Erin Joyce lands role in new Baker University position

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Erin Joyce:Associate Professor of French Erin Joyce talks to one of her French classes.:Rachel Dannen

With ideas of how to change the general education program in the works, one Baker professor is leading the way for the university on this path.

Associate Professor of French Erin Joyce will become the first-ever assistant dean of liberal studies July 1, making her head of the general education department.

Joyce said this is a brand new position, no one person has ever actually been in charge.

Last spring, a university search committee conducted a national search and didn't have any luck finding a person for this job. Joyce said she was approached last fall after it had been suggested by University President Pat Long to use a faculty member. She got the official word Feb. 12.

"I'm very honored to have been asked," Joyce said.

Right now, Joyce said she is in a transitional phase, meaning she is still teaching classes, but also attending meetings and brainstorming ideas for new programs. Joyce said this has been really beneficial to her, giving her more time to learn about the program.

"I'm really lucky to have this transitional period," Joyce said.

Similar to the way her schedule has been changed this semester, Joyce will still be teaching, just not as much, even after taking this position in the summer.

"It's going to be weird not teaching full time," Joyce said.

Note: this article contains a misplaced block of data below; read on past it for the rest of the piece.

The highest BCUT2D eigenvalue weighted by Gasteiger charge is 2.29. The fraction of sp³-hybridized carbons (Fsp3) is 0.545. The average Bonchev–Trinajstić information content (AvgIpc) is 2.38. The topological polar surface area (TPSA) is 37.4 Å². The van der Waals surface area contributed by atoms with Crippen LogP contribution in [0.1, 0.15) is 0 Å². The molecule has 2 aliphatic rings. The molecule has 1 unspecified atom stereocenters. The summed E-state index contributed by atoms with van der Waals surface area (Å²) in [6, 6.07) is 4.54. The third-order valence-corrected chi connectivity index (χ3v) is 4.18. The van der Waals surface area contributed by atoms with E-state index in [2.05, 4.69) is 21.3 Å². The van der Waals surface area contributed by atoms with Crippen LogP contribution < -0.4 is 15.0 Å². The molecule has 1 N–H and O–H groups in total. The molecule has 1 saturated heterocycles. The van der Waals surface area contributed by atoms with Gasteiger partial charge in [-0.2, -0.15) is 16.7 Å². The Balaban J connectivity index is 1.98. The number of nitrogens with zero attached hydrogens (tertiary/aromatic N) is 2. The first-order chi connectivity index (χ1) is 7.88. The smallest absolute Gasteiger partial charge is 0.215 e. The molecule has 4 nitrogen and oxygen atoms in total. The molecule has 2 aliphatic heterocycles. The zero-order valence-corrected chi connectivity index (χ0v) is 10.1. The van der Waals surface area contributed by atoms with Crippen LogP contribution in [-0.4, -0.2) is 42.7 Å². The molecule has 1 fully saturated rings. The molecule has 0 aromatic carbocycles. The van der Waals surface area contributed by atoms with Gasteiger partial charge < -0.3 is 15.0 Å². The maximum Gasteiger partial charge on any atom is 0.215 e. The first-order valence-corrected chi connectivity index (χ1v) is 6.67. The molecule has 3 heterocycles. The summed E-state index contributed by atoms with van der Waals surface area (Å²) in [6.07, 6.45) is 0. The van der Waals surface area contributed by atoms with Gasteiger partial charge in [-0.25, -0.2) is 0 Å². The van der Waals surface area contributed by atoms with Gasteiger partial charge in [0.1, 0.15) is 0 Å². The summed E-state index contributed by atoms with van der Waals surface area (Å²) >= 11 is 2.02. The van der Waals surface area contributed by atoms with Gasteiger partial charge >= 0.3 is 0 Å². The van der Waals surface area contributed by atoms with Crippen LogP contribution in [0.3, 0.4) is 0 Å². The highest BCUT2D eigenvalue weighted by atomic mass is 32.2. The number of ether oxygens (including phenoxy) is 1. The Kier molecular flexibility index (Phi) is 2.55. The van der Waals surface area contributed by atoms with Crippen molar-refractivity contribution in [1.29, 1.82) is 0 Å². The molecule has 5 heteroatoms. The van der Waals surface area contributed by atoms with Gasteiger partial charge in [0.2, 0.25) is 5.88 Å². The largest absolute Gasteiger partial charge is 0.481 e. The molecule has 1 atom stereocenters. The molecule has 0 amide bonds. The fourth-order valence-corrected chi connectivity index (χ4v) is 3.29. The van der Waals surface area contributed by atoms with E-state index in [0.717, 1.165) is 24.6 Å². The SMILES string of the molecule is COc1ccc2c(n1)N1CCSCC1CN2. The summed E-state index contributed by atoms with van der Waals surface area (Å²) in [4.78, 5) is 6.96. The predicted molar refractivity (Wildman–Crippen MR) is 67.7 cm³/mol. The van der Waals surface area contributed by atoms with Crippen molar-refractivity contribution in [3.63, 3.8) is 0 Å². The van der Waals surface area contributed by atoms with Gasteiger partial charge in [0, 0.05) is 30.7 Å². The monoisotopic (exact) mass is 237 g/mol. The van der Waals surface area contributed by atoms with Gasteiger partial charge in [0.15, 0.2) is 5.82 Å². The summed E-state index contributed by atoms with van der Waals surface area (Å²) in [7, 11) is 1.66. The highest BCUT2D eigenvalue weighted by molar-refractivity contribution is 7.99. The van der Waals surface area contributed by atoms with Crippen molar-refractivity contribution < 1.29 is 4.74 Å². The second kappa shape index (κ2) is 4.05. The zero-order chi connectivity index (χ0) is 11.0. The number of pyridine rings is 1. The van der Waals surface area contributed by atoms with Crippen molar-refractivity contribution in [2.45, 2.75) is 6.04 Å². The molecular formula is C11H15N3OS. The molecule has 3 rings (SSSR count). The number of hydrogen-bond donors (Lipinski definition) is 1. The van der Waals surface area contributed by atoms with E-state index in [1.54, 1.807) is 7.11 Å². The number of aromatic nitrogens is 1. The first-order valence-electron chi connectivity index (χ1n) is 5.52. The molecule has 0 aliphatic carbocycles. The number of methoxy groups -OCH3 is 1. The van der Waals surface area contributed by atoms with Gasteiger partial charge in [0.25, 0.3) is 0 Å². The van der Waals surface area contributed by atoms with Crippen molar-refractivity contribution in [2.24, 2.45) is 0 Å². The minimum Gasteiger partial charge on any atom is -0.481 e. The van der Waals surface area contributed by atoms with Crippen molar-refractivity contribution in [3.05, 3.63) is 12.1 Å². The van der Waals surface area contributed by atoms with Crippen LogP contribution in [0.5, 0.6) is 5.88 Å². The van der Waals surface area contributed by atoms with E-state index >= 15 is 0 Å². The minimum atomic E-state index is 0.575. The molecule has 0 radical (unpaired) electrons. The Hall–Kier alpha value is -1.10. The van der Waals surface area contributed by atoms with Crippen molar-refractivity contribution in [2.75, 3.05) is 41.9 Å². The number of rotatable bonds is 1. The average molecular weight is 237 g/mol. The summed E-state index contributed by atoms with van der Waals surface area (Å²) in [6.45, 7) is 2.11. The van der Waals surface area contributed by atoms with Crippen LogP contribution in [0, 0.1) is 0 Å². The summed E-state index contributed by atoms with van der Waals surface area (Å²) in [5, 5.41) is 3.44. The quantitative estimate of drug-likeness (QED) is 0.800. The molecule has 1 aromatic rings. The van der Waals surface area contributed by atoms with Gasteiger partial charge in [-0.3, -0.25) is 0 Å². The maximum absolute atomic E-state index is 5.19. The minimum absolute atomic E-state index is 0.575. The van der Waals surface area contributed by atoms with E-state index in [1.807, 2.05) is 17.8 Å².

Provost Randy Pembrook said having someone like Joyce providing an identity for this program will give the program momentum.

"I'm excited about Erin taking the position," Pembrook said.

Pembrook said Joyce is a great academic leader with great ideas, is optimistic and using that optimism to inspire others, has creativity to think outside the box and is a reasonable person.

"She is well-respected by her colleagues," Pembrook said. "That will be very important."

In addition to working well with colleagues, Pembrook said she has the ability to think from the students' perspective, and working with students while serving in this position is something Joyce is excited to do.

Rand Ziegler, dean of the College of Arts and Sciences, said it was her excitement that made Joyce a great candidate for the job.

"She's let me know for some time if there's opportunities around where she could kind of wear some of those other hats, to let her know," Ziegler said at the announcement Feb. 12. "Her work, in various components of committee work, and other types of initiatives certainly qualified her for consideration anytime something came up that was administrative."

As assistant dean of liberal studies, Joyce's main and immediate goal will be to have a model of the new program by the end of the semester to present to the faculty and student senate. She also hopes to see the new program in process in the next two years with a 100 percent phase out of the old program by Fall 2011.

To do this, Joyce will be working on gearing the new liberal arts program toward three themes: abilities in writing and speech; understandings in fields such as science; and experiences, such as study abroad, service work and team projects.

Joyce said she also wants to change how students get their general education credits covered and have them apply more to specific majors.
"There's an attitude that, ‘oh, I got to get my gen eds done,'" Joyce said.

She said some students usually take classes at a junior college or summer courses to get them taken care of.

"That's a sign that something needs to change," Joyce said.
 

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